I have forbore giving a translation of the Latin, because ShakeSpear's words are a fine paraphrafe of it, and because it perhaps, is not proper for all ears: but if, fuppofing Vanini had wrote firft, we fhould have imagined, Shakespear alluded to him may we not, as it is, believe Vanini alluded to Shakespear? (4) Got 'tween asleep and wake This reading runs thro' all the editions, and is indeed very plaufible: tho' it feems to me, the

; why

paffage

SCENE VIII. Aftrology ridicul'd

(5) This is the excellent foppery of the world, that, when we are fick in fortune, (often the furfeits of our own behaviour) we make guilty of our difafters, the fun the moon and ftars; as if we were villains on neceffity, fools, by heavenly compulfion; knaves, thieves, and treacherous, by spherical predominance; diunkards, lyars and adulterers, by an inforc'd obedience of planetary influence; and all that we are evil in, by a divine thrusting on. An admirable evafion of whore-mafter man, to lay his goatish difpofition on the charge of a ftar! my father compounded with my mother under the dragon's tail, and my nativity was under Urfa major; fo that it follows, I am rough and lecherous. I fhould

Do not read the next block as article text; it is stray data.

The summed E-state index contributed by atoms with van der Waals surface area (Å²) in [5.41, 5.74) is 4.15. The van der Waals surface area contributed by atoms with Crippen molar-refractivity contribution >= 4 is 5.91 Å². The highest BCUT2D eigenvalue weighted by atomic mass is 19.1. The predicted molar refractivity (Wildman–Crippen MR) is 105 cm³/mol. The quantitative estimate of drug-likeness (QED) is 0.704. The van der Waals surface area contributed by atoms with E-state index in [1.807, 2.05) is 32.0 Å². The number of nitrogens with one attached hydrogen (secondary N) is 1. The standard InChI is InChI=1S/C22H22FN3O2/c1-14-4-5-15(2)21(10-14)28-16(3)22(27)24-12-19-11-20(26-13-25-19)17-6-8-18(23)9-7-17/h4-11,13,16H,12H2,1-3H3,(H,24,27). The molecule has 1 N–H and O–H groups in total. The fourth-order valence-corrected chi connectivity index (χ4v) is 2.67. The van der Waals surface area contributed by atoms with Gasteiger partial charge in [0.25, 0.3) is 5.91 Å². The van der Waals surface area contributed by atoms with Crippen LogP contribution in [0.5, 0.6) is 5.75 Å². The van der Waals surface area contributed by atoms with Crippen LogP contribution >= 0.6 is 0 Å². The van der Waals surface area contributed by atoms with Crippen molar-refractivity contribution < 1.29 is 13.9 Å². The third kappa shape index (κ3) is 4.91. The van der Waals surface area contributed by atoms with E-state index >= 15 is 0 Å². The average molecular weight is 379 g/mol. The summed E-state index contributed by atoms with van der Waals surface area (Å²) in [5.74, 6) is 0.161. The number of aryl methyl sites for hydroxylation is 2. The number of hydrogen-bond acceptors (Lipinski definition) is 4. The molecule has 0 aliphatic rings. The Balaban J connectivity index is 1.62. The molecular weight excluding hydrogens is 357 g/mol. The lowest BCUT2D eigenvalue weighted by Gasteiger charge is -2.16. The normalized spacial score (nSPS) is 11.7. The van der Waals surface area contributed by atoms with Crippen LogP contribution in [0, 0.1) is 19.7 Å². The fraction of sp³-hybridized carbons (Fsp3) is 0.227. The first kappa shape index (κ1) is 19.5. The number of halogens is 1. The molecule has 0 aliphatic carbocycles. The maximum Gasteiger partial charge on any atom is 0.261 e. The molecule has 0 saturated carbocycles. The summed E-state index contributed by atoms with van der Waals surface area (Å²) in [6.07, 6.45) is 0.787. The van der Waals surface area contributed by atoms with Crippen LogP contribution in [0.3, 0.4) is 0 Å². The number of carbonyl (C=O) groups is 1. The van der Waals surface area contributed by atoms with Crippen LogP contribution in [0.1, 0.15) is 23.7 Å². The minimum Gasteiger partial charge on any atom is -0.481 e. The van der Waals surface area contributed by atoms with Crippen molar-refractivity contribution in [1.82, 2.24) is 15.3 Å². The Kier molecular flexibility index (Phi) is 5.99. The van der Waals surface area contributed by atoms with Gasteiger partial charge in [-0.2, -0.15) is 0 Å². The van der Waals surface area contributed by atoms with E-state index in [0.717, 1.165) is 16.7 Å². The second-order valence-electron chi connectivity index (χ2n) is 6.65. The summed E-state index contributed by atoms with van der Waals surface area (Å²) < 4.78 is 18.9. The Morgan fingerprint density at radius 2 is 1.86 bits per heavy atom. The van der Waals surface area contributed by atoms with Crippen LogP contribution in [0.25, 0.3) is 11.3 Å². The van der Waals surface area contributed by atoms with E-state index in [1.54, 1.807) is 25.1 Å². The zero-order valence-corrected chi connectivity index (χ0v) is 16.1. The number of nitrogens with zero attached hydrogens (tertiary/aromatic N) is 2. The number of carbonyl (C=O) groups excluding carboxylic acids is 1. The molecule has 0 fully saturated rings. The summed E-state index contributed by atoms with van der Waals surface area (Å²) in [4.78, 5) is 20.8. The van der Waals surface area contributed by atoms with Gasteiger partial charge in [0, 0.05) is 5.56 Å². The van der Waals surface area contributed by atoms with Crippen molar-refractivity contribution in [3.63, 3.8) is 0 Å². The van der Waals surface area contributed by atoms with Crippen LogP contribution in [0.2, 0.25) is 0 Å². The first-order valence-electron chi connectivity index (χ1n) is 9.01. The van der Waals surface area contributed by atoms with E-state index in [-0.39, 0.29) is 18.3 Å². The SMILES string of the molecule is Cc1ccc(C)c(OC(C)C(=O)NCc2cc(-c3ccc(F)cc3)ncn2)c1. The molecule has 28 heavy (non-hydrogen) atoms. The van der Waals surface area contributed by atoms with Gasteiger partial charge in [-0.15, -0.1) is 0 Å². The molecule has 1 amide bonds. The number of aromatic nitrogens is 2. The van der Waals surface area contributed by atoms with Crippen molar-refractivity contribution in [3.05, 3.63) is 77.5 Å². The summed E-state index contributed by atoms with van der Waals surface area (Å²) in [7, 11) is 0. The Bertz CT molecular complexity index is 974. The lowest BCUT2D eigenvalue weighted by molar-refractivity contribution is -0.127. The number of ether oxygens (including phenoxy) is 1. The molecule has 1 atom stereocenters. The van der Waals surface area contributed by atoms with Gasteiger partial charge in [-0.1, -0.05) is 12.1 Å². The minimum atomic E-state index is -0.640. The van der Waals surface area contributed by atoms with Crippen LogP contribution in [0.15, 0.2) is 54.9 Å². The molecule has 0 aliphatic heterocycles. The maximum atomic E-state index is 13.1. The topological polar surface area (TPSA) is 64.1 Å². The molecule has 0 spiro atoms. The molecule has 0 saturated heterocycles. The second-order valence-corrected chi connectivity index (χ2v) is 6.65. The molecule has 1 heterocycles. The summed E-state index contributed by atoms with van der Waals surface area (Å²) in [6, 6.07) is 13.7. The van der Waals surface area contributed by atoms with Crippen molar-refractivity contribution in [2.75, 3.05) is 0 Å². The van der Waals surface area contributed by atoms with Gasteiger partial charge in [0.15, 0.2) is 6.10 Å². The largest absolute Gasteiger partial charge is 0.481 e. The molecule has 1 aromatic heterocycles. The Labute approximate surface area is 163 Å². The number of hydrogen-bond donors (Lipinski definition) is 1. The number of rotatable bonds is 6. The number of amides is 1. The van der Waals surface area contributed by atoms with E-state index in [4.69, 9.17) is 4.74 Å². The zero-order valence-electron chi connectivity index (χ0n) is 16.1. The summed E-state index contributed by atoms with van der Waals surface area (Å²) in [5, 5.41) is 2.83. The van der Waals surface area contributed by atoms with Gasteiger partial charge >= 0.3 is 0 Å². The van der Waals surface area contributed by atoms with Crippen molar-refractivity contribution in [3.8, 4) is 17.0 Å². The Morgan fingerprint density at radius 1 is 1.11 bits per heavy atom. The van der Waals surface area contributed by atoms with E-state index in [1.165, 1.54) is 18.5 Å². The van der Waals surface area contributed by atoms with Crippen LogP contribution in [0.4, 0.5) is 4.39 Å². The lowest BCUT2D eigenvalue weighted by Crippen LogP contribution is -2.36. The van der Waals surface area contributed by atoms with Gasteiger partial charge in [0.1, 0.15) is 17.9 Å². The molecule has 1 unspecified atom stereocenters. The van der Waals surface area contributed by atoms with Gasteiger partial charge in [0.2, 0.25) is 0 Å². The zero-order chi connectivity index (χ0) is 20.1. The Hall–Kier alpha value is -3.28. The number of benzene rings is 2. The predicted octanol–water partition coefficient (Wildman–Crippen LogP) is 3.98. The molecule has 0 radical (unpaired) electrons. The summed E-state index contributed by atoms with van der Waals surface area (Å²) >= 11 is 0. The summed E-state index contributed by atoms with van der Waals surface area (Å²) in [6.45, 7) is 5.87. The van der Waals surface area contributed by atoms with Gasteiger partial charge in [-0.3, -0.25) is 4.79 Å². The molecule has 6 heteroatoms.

paffage originally flood, Got atween fleep and wake. The a might very eafily have been fo tranfpofed, and atween is very common with all the old writers down to, and below our author.

(5) This, &c] Aftrology was in much higher credit in our author's time than in Milton's, who, nevertheless, hath satirised it in the fevereft manner poffible, by making it patronifed even by the devil himself: for in the 4th book of his Paradife Regain'd, the devil thus addreffes our faviour.

If I read aught in heaven,

Or heav'n write aught of fate, by what the ftars
Voluminous or fingle characters
In their conjunction met, give me to fpell,
Sorrows and labours, oppofitions, hate,
Attend thee, fcorns reproaches, injuries,
Violence and ftripes, and laftly cruel death:
A kingdom they portend thee, but what kingdom,
Real or allegoric, I difcern not,

Nor when eternal fure, as without end.
Without beginning; for no date prefixt
Directs me in the starry rubric fet.

V. 382.

Where it is to be obferv'd, fays Mr. Warburton, that the poet thought it not enough to difcredit judicial aftrology, by making it patronifed by the devil, without fhewing at the fame time, the abfurdity of it. He has therefore very judiciously made him blunder, in the expreffion of portending a kingdom, which was without beginning. This deftroys all he wou'd infinuate,"